The Initiate Stage develops the finalized Project Charter, preliminary Project Management Plan and the outline of Roles and Responsibilities for all involved groups (both internal and external to the university). Formal project governance is implemented, including the identification of an Executive Sponsor (which must be a USask Vice-President) who accepts the responsibility to determine whether the project is ready to proceed to the Plan Stage. The Sponsor is also identified at this stage of the process.

The Plan Stage involves continued development of the management plans for the project, Design Development and development of contract documents and specifications. At the end of the Plan Stage, the project will be ready to move to physical execution which typically involves hiring external contractors from the community. Completion of the Plan Stage allows the project to move forward with a request for final approval from the Board of Governors.

A Request for Final Approval from Board of Governors will require:

  • Submission Requirements:
    • Location of project.
    • Final project scope description (based on Design to meet program and space requirements)
    • Capital Cost Estimate (Class B estimate, 15% contingency, based on Contract drawings and specifications) and operating cost estimates.
    • Confirmation of funding sources.
    • Projected schedule.
  • Decision being requested:  Request for approval to proceed with project based on an established scope and budget.
The Execute Stage involves the awarding of the construction contracts and the delivery of the project. Monitoring and Reporting are ongoing throughout the Execution Stage of the project.  Execution Stage key deliverables include substantial completion, commissioning, final completion, occupancy permits, and record drawings.
The Closeout and Operate Stage involves acceptance of the final project and transition to operations. This stage includes financial closeout of the project, review of funding agreement compliance, finalization of contracts, record drawings, warranty period and operations handover. Operations will involve the implementation of operating models and the continued monitoring of operations.

Key Projects & Initiatives in Progress


The following projects/initiatives are currently proceeding through the execution phase.

  • Arts Building Renewal
  • Thorvaldson Building Renovation
  • VIDO – Vaccine Development Centre
  • VIDO Storage Addition
  • W.P. Thompson Building Renewal – includes Demolition of Biology Greenhouses and Annex
  • Rutherford Rink Demolition
  • Chiller #4 Replacement (Infrastructure)

Completed Projects

The A-Wing Renovations represent the largest part of the final components of the Health Sciences project and are critical to ensuring the achievement of the overall vision and the efficient operation of the Health Sciences facility. Other components include the C Wing Renovations and connection pieces between the Wings.

The Collaborative Science Research Building (CSRB) will be a flexible laboratory building to support the life and natural sciences areas.

The globally-unique Livestock and Forage Centre of Excellence (LFCE) will partner and integrate USask, the government (including Western Beef Development Centre, WBDC) and numerous industry organizations in 3 physical facilities.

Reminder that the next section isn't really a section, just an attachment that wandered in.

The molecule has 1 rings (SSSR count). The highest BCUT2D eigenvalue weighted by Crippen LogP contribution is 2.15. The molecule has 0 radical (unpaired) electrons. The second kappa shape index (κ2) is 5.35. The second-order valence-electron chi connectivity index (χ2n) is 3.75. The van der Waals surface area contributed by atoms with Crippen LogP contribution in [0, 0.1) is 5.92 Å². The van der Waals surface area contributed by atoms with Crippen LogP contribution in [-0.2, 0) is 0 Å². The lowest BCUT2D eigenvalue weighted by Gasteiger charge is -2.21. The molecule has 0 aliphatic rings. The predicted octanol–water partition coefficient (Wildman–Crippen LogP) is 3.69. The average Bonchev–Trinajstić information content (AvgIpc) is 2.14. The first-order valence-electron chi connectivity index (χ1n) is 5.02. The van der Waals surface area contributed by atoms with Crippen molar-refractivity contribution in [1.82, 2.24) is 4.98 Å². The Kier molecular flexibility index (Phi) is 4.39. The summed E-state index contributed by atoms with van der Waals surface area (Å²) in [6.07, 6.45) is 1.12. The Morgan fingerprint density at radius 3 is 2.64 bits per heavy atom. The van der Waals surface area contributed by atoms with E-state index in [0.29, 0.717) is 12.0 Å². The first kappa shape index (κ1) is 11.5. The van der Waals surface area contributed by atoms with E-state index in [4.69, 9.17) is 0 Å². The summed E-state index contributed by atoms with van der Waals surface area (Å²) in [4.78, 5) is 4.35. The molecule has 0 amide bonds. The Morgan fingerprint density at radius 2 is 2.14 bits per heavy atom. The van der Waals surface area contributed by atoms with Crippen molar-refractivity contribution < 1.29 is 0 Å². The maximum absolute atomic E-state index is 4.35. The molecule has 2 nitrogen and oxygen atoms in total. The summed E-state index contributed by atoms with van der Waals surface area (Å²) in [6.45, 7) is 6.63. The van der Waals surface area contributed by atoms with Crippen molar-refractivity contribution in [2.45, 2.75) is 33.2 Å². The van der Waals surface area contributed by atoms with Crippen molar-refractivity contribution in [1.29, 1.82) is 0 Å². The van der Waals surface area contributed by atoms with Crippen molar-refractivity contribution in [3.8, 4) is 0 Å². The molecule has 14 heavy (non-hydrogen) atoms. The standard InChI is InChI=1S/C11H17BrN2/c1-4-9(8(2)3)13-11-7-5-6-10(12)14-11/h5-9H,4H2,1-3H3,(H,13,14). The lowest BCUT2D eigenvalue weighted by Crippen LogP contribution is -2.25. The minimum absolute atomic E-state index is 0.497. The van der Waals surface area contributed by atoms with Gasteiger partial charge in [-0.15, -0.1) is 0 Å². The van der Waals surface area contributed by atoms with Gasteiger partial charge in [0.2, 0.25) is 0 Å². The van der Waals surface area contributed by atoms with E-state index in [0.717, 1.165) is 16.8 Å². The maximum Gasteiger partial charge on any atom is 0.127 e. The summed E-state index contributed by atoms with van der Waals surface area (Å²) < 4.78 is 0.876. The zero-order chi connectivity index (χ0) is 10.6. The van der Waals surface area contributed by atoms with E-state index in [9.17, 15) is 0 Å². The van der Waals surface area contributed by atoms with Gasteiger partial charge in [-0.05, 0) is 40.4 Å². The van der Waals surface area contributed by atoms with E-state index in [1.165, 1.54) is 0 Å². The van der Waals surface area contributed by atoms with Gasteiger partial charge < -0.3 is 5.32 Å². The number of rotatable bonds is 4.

The University is creating a campus hub in Prince Albert (PA) which will provide a strong university presence at the gateway to northern Saskatchewan by consolidating existing programs and integrating any new programs into a centralized learning and community-based scholarship centre.

The Merlis Belsher Place project is a twin pad ice facility, owned by the university and operated by a third party operator. One pad will meet the needs of the university, and the other will be available to the public on a rental basis.

Merlis Belsher Place included a two-court gymnasium which adds significant functionality providing improved and more flexible court access for team and individual basketball practice.  The two court gymnasium provides potential for training camps (basketball, hockey, soccer, etc.) taking advantage of sport science, gymnasium, rink, fitness areas, all within one facility.  The facility also supports programs and evening opportunities such as badminton, pick up volleyball, pick up basketball, drop-in futsal as well as provide increased opportunity for the Human Performance Centre, dance, club and fitness programs

Griffith’s Stadium Turf and Lighting Replacement included replacement of the existing turf and expansion of the field to accommodate regulation-sized football and soccer, and removal of the existing track and associated functions.  The replacement of end of life deteriorated lights upgraded lights and reduce the power consumption of the lamps (SmartLamp device, which provides timed power adjustments, in the ballast enclosure is reset) and brought the on-field light levels back in line with the original design and maintain that level for another 5,000 hours.

The Edwards Finance Research and Trading Lab created near the main entry on the ground floor of the Nutrien Centre in the Edwards School of Business (Edwards) Building integrates theory and research with practice by delivering a hands-on learning experience for students.  Research databases and real-time access to global financial resources allow students to link classroom lessons to actual securities and markets.

Replacement of two aged existing Agriculture Building transformers ensured continuity of service, addressed potential safety concerns and reduced deferred maintenance requirements.